When I first launched the program, I was a little overwhelmed. I wasn't exactly sure how to access some of the features, like the dialog bubbles, the framing tools, and the materials. Once I set my Workspace for the Manga option, these things showed up on the right-hand side.
Overall, once I figured out where all of the different views, windows, and panels were located, the interface became a lot more manageable. Is it still perfect? Nope. But, it'll do.
By far, this is the most fun I've had with any drawing app. The number of tools available within the app is amazing. Better still is how they feel when you're using them. I'd say this is as close to traditional drawing as it gets.
Most of the tools have a Sub Tool option. This allows you to select additional features for that tool. The Pen, for example, includes options for Pen or Marker and within each of those you can select different types like Calligraphy Pen or Felt Marker.
The Paint tool also gives you access to its Sub Tool options where you can select Watercolor, Oil Paint, or India Ink. Each of these has their own settings as well.
One drawback is that the Sub Tools can sometimes hide some really cool things. For instance, you'll find the dialog bubbles and dialog tails within the Text tool's Sub Tools window. This was not immediately obvious to me, and I almost missed them.
Okay I won't lie. This is one of the primary reasons I bought Manga Studio 5… the materials!
Manga Studio 5 comes with a huge set of extras: 3D posable characters, backgrounds, effects, textures, and more. Just make a selection, drag it to the canvas, and wham! Instant gratification. Just. Like. That.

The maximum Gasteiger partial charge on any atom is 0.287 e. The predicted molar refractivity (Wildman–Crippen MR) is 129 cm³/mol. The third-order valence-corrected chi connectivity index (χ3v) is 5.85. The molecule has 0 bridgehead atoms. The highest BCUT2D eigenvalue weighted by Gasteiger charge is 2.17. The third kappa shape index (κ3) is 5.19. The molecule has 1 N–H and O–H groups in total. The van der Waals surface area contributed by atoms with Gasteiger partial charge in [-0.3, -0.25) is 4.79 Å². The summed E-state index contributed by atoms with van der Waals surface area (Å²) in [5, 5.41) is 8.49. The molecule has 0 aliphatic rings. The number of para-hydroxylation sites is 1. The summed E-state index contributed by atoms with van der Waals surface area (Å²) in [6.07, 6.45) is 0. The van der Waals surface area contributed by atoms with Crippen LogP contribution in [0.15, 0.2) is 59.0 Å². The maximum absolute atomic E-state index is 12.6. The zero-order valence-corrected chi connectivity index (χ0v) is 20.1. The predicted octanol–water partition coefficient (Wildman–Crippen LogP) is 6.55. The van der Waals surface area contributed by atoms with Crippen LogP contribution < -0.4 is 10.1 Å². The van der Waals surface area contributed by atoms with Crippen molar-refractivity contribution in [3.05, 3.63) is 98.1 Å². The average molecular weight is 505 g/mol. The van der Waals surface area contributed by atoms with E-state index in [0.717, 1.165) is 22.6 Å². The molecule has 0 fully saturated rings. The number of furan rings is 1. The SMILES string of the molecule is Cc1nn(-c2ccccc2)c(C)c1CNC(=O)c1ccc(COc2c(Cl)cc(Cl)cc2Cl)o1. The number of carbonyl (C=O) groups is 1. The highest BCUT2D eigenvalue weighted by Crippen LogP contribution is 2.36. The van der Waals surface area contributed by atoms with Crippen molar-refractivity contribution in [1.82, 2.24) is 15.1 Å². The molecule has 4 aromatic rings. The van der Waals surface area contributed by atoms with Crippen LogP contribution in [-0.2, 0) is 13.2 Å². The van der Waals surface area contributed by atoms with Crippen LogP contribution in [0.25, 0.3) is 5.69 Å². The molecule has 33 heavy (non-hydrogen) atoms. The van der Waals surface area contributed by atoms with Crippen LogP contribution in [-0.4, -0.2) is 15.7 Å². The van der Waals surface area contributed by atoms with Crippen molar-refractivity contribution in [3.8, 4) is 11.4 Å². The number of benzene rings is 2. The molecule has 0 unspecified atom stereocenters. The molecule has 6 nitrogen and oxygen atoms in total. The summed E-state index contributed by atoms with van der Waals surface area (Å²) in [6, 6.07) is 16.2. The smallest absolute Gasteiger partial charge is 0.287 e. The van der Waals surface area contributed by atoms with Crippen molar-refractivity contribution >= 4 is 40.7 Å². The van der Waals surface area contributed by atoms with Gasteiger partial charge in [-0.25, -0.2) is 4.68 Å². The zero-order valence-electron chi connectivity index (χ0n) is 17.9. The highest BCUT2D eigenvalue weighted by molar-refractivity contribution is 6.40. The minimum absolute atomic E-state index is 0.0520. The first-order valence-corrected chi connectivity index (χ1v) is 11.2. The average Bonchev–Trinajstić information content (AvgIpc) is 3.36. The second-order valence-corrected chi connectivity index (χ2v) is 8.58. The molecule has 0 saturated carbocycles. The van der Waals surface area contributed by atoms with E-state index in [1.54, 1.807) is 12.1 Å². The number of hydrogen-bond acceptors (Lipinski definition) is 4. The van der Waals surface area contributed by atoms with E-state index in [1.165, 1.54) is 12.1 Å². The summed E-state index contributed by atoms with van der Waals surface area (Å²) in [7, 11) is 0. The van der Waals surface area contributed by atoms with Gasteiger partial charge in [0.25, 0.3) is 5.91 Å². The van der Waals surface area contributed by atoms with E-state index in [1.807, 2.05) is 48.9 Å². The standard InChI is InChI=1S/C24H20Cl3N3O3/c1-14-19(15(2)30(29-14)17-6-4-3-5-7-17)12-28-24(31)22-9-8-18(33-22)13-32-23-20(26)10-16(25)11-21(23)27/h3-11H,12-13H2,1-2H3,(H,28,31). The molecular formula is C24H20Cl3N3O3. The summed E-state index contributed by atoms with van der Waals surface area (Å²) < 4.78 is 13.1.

If you need help with positioning your characters in a 3D world, you can even change the perspective and move the individual pre-posed manikins. I love that feature.
There are two versions available: Manga Studio 5 ($47.99) and Manga Studio 5 EX (£209.99). You'll find an in-depth look at the differences here.
I opted for the EX version because it allows you to work with the entire story (project). If you're going to be creating multi-page comics, then the EX version is what you'll want (notice I didn't use the word 'need').
With the EX version, you can keep your entire multi-page comic wrapped up in one convenient file. Using the story editor, you can manage your pages and even do a batch export.
Can you create a multi-page comic with the standard version using multiple files for each page? Sure. But, why would you want to do that!?
I highly recommend Manga Studio 5, and score it 7/10. Even if you have no plans to create comics or graphic novels. Just the drawing tools alone are well worth it.
So, why only a 7/10? The interface could be structured a little better and there seems to be limited resources (for beginners) on how to use the software. Yes, they have some videos and tutorials on their site, but they didn't exactly meet my expectations. Still, this is a winner in my book.
Words: Tammy Coron